“Head Over Heels” will open at New Line Theatre March 6. It is the regional premiere of the wild, sexy, modern musical fairy tale where Once Upon a Time is now.

“Head Over Heels” is the bold new musical comedy from the visionaries that rocked Broadway with Hedwig and the Angry Inch, Avenue Q and Spring Awakening.

Conceived by Jeff Whitty, with an original book by Whitty, adapted by James Magruder, originally directed by Michael Mayer, and set to the music of the iconic 1980s all-girl rock band The Go-Go’s, this high-octane, laugh-out-loud love story includes hit songs like, “We Got the Beat,” “Our Lips Are Sealed,” “Vacation,” “Heaven is a Place on Earth” and “Mad About You.”

The wild story follows the escapades of a royal family who set out on a journey to save their beloved kingdom from extinction, only to discover the key to their realm’s survival lies within each of their own hearts — though not always in the way they expect — and in their willingness to let go of rigid tradition and change with the times.

With band and vocal arrangements by Broadway composer Tom Kitt (Next to Normal, If/Then, High Fidelity), and eleven amazing dance numbers, choreographed by New Liners Michelle Sauer and Sara Rae Womack, this is the heaviest dance show New Line has produced since Chicago in 2002.

Head Over Heels originally premiered at the Oregon Shakespeare Festival in 2015, then opened on Broadway in 2018. The show was nominated for Best Musical by the Drama League and the Outer Critics Circle Awards.

The New Line cast includes Grace Langford (Princess Pamela), Melissa Felps (Princess Philoclea), Clayton Humburg (Musidorus), Jaclyn Amber (Mopsa), Zachary Allen Farmer (King Basilius), Carrie Priesmeyer (Queen Gynecia), Aaron Allen (Dametas), Tiélere Cheatem (Pythio), Kevin Corpuz, Evan Fornachon, Chris Kernan, Chris Moore, Maggie Nold, Michelle Sauer, Alyssa Wolf, and Sara Rae Womack.

The New Line production will be directed by Scott Miller and Mike Dowdy-Windsor, with music direction by Nicolas Valdez, choreography by Michelle Sauer and Sara Rae Womack, scenic design by Rob Lippert, costume design by Sarah Porter, lighting design by Kenneth Zinkl, and sound design by Ryan Day.

The Daily Beast said, “Head Over Heels is a raucously choreographed joy — intelligent, winningly comic, and surprisingly-for-Broadway radical when it comes to its presentation of gender and sexuality.” Entertainment Weekly said, “The show is an ode to female independence with the winking spirit of a Shakespearean fairy and the neon edge of a rebellious ‘80s teenager, teaming up to beckon people into the woods. Forty years after The Go-Go’s’ formation, Head Over Heels does more than preserve the band’s iconic hits in amber. For two hours and 15 minutes, it’s enough to pull the world back into sync.”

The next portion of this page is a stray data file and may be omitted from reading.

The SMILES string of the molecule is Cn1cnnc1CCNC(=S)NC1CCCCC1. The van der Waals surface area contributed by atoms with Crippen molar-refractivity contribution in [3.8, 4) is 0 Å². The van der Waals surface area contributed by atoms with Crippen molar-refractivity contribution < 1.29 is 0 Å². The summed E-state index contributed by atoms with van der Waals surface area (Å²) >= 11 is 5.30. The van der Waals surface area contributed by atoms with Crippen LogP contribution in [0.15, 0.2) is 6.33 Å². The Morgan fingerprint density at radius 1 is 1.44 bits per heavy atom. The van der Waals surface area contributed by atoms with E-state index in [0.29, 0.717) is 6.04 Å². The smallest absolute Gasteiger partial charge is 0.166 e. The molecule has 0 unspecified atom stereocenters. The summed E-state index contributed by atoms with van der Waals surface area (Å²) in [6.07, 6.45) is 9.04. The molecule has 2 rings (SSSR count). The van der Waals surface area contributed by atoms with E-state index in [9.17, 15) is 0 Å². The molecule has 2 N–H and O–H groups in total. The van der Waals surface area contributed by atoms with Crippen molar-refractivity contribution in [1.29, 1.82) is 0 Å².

TimeOut NY said, “It grafts a 2010s sensibility onto songs from the 1980s — by the all-girl pop-punk quintet the Go-Go’s (plus two hits from lead singer Belinda Carlisle’s solo career) — and fits them into a 16th-century story that is set in ancient Greece. . . Head Over Heels is a fantasy and celebration of nonconformity, and it puts its casting where its mouth is with an ensemble that is diverse in race, gender and size. Honoring the beat, in this merry Arcadia, means making room for different drummers.”

Head Over Heels contains adult content. Produced by arrangement with Broadway Licensing, New York.

Tickets

HEAD OVER HEELS runs March 5-28, 2020, Thursdays, Fridays, and Saturdays, all at 8:00 p.m., at the Marcelle Theater, 3310 Samuel Shepard Drive, three blocks east of Grand, in the Grand Center Arts District. March 5 is a preview.

Tickets are $25 for adults and $20 for students/seniors on Thursdays; and $30 for adults and $25 for students/seniors on Fridays and Saturdays. To charge tickets by phone, call MetroTix at 314-534-1111 or visit the Fox Theatre box office or the MetroTix website

DISCOUNTS

HIGH SCHOOL DISCOUNT: Any high school student with a valid school ID can get a $10 ticket for any performance, with the code word, posted only on New Line’s Facebook page.

COLLEGE FREE SEATS: Ten free seats for every performance, open to any college student with a valid student ID.